Trout Release in the Mountains

Trout Release in the Mountains
Posted on 06/06/2023

A contingent of interested science students and family members recently departed Montross Middle School on a brisk Saturday morning for high adventure.  Their mission was to release baby trout into the cold waters of Graves Mountain Lodge in Syria, Virginia.  For the past seven months, the students of Mrs. Debbie Travis’ Life Science classes raised baby trout from eggs to fingerling size. The trip to Graves Mountain was the final step, which was required of the funding grant, Trout in the Classroom. The school was awarded this grant in 2022.  The grant was funded by the Friends of the Rappahannock and the Environmental Protection Agency. The purpose of the grant was to support Environmental Education in the Rappahannock River Watershed.

For this leg of their journey, the fish were placed into a cooler with a monitoring thermostat.  Throughout the trip, the water temperatures were monitored to maintain the stability of the fish.  This was huge since they were the survivors of a much larger cohort. Surprisingly, all of the fish survived the journey without any problems.   The cooler was unloaded at Graves Mountain Lodge. Then the MMS party was met by the owner, Lucky Graves. Mr. Graves explained the importance of the Trout in the Classroom program. He told the students why the water temperature was so important to monitor and how the survival of the baby trout was dependent upon cold, clear water. “The presence of Brook Trout in a stream indicates clean, cool water.” In Virginia, the fish will die if the water temperature gets over 70 degrees.  The students’ fish were released in the Rose River at the Lodge, which is a part of the Rappahannock Watershed.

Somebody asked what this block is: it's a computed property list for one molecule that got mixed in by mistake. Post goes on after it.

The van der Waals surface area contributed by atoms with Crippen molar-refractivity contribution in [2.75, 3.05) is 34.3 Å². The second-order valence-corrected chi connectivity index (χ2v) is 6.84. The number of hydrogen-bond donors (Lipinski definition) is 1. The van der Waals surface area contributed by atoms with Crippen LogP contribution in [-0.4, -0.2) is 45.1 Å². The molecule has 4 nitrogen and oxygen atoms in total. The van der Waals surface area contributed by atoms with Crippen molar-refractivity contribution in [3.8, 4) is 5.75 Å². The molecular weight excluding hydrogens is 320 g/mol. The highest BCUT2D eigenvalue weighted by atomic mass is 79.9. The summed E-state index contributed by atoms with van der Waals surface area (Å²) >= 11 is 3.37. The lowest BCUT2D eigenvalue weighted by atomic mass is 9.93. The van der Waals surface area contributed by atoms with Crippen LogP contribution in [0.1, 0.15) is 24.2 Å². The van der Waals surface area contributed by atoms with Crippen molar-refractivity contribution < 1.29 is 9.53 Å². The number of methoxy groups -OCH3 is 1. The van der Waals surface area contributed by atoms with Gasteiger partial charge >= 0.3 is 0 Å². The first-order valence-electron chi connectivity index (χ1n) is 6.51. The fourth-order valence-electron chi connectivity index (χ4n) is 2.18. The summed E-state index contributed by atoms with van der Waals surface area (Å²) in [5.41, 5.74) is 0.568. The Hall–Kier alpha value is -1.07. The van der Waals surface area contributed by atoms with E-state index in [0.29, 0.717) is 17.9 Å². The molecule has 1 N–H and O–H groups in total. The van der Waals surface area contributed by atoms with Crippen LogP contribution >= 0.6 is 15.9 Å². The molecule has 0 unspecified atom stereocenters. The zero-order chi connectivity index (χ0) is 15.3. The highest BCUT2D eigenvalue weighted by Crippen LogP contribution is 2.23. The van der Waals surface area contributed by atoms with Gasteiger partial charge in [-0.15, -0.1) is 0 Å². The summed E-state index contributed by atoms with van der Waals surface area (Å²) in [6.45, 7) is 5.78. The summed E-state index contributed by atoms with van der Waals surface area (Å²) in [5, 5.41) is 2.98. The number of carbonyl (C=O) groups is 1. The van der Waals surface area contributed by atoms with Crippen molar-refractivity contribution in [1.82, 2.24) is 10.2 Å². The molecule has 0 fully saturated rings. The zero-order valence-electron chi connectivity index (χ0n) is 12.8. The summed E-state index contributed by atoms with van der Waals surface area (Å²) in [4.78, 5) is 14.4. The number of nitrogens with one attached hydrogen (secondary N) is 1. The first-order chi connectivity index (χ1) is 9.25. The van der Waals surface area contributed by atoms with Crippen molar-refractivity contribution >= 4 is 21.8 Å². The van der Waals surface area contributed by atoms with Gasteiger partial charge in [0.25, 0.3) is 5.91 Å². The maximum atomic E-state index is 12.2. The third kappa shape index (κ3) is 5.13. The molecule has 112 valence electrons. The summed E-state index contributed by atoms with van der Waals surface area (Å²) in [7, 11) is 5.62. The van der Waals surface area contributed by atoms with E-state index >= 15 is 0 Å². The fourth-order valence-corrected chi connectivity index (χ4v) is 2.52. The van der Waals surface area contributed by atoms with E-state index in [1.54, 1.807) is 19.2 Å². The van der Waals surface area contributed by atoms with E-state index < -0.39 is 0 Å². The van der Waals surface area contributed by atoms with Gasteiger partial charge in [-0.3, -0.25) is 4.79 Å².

Many of the students had questions for Mr. Graves. They asked about how big the fingerlings will grow (6-8 inches in the small mountain streams).  Mr. Graves noted that a 10-12-inch-long Brook Trout is considered a “whopper” of a fish.

According to the Trout in the Classroom (TIC) program, Brook Trout are a crucial native species of salmonid. “As early as the late 19th century, native Brook Trout disappeared from many streams as forests were cleared and the land developed. Many streams became too warm to host the native brook trout. Because of pollution and other environmental issues, the efforts to restore Brook Trout to regulated waters is very important.”

The students were each given a cup for the release of their fish. Mr. Graves had guided them to place the cup in the water to acclimate the fish to the temperature. After a few minutes the fish became very active and some jumped from the cup into the cool stream. Every student was able to release a fish or two into the waters and observe its first moments in the wild. There were a lot of wide smiles as they observed the fish and how they all “hung” together. It was a real “school of fish.”

The students were invited to visit the farm animals at Graves Mountain Lodge. They petted the horses that are used by guests and even saw some massive pigs and cows. They were treated to lunch at the General Store and enjoyed wonderful food and homemade milkshakes created by Mrs. Graves and her crew.

Thank you to the Friends of the Rappahannock and their staff for assisting the MMS students in this venture. It was a great learning experience for everyone.